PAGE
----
Originally Posted by slim.a
I do remember that at some point, on Metrum's website, that they published comparisons of impulse response for NOS vs. oversampling DACs. From memory, the impulse response of the Metrum DAC looked more like analog (or DSD) than the 48K (or 96K, 192K) PCM shown in the picture above.
As for the Lundhal transformers, I don't know what to make of it.
That's true, but there's much more to the picture than that. While you may get a clean looking impulse response or square wave on NOS DACs, you'll also get stair-stepped sine waves that look like this:
An analog sine wave would look smooth, and you could make the argument that music is composed more of sine waves, not impulses or square waves. When you get to high treble frequencies, especially at or over 10KHz, the NOS sample-and-hold characteristic makes the measured signal look so stair-stepped that you can barely recognize the sine wave. One upside is that going to higher sampling rates greatly improves this. Even a 96KHz-sampled music file does wonders for this stair-stepped pattern on NOS DACs. (If you run NOS DACs, you owe it to yourself to get music at higher sampling rates or try to find software upsamplers without filter ringing.)
However, there's one idea floating around that by the time the wave goes through an amp, a driver, and hits your ears and brain, it'll be smoothed out. I think there may be some truth to this, but I'm not sure. On one hand, I've heard a NOS DAC that was able to play 0dB sine tests cleanly, subjectively, all the way up to 20KHz. This was a PCM1704-based NOS DAC. On the other hand, I've heard another NOS DAC (Metrums, TBH), that as you moved up to higher sine wave frequencies at 0dB, it would start to fall apart and sound more like a 56K dial-tone and would measure with a ton of distortion. A counterpoint to this is that music probably isn't going to have treble signals anywhere near the 0dB level, and high treble sine waves did sound subjectively cleaner and less distorted to me on the Metrums the more you lowered their level.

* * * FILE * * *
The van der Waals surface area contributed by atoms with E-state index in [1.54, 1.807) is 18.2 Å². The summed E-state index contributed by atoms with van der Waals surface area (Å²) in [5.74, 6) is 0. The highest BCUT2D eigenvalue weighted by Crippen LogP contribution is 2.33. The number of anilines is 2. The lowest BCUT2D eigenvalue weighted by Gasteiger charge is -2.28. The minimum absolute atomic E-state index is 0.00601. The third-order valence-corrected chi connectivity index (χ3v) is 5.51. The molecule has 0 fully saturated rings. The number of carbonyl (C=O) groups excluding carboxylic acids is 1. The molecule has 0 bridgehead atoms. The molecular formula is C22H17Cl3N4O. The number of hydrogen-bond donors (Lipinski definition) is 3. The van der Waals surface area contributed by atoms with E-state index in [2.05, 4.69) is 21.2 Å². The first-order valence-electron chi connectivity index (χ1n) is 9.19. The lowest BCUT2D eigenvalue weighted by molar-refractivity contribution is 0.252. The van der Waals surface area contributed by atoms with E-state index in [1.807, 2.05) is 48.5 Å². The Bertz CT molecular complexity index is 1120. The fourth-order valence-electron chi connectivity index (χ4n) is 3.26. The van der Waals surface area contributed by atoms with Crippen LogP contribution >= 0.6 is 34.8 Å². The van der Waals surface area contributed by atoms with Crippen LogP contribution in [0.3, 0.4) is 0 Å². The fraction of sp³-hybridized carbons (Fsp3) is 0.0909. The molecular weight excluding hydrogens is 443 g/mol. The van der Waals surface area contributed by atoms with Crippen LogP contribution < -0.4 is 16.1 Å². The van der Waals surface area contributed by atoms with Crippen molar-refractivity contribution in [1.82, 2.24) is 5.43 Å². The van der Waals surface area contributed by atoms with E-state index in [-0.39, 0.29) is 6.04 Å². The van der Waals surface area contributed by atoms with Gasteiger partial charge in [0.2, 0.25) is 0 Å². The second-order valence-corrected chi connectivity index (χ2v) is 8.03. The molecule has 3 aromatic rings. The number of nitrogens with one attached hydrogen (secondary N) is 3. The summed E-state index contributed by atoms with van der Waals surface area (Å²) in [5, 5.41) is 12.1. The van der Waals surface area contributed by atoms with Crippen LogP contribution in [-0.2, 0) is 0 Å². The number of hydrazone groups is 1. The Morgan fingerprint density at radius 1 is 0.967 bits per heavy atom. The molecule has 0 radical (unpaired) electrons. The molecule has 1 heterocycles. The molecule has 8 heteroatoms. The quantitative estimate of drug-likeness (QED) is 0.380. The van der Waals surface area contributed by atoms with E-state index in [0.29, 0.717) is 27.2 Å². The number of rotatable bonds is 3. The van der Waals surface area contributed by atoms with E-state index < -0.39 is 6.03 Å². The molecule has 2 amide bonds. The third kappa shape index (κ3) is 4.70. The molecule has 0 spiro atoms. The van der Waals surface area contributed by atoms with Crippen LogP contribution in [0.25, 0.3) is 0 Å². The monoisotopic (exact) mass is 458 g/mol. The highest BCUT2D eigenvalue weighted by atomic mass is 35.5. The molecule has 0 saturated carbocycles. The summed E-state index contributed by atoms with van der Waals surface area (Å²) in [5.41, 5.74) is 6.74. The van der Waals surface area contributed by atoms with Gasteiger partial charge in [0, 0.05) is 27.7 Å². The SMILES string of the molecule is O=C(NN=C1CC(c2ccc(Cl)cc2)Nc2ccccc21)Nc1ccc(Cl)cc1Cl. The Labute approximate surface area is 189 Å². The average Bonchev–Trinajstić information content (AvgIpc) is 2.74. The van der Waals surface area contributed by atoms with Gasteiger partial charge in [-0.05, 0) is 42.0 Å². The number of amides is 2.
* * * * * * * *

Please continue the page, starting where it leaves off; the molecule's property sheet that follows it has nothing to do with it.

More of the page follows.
I know some believe upsampling/oversampling filters with pre and/or post-ringing don't have audible effects, but my (potential flawed or totally placebo) subjective tests make me think otherwise. The most noticeable, audible difference will be the slight treble droop on NOS DACs. But I do think there is something to be said about human hearing and what upsampling/oversampling filters with lots of ringing might do to the time domain in an audible manner.
There are potential trade-offs either way, in theory. I say just go with whatever sounds best to you, and I did love how smooth and musical the Metrum DACs could be. It's good to try to know what's going on with your sound on a technical level, but it's also best to trust your ears in the end and go with what works for your tastes. I know the Schiit Yggy is supposedly meant to optimize the frequency and time domains, so perhaps it'll actually be the best of both worlds. (Clean impulse and square wave on NOS being focused on time domain, smooth sine wave and no treble-droop on OS DACs being focused on frequency domain...sorta like that, if that makes sense.)
Now, as for those transformers in the Hex, I've heard some say the Quad and Octave sound more "direct" due to not having output transformers. Whatever that means. Some prefer it without, some prefer it with (Hex).
Edited by hans030390 - 10/20/14 at 12:22pm